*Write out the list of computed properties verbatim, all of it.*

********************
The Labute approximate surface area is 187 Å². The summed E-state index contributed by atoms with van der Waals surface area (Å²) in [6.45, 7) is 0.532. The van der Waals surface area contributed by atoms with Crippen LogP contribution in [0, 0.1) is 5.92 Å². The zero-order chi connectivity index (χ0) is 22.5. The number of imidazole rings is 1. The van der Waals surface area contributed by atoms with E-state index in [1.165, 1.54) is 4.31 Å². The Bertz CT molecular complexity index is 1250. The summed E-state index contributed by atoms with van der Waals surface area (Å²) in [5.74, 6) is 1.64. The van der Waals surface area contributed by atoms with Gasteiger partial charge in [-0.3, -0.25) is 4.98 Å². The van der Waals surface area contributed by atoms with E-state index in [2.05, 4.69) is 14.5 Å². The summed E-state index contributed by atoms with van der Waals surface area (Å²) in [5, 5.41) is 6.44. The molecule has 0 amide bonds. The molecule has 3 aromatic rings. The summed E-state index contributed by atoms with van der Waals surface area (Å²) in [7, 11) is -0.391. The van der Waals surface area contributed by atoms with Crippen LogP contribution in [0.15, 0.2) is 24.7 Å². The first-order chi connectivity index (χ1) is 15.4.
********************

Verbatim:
The Labute approximate surface area is 187 Å². The summed E-state index contributed by atoms with van der Waals surface area (Å²) in [6.45, 7) is 0.532. The van der Waals surface area contributed by atoms with Crippen LogP contribution in [0, 0.1) is 5.92 Å². The zero-order chi connectivity index (χ0) is 22.5. The number of imidazole rings is 1. The van der Waals surface area contributed by atoms with E-state index in [1.165, 1.54) is 4.31 Å². The Bertz CT molecular complexity index is 1250. The summed E-state index contributed by atoms with van der Waals surface area (Å²) in [5.74, 6) is 1.64. The van der Waals surface area contributed by atoms with Gasteiger partial charge in [-0.3, -0.25) is 4.98 Å². The van der Waals surface area contributed by atoms with E-state index in [2.05, 4.69) is 14.5 Å². The summed E-state index contributed by atoms with van der Waals surface area (Å²) in [5, 5.41) is 6.44. The molecule has 0 amide bonds. The molecule has 3 aromatic rings. The summed E-state index contributed by atoms with van der Waals surface area (Å²) in [7, 11) is -0.391. The van der Waals surface area contributed by atoms with Crippen LogP contribution in [0.15, 0.2) is 24.7 Å². The first-order chi connectivity index (χ1) is 15.4.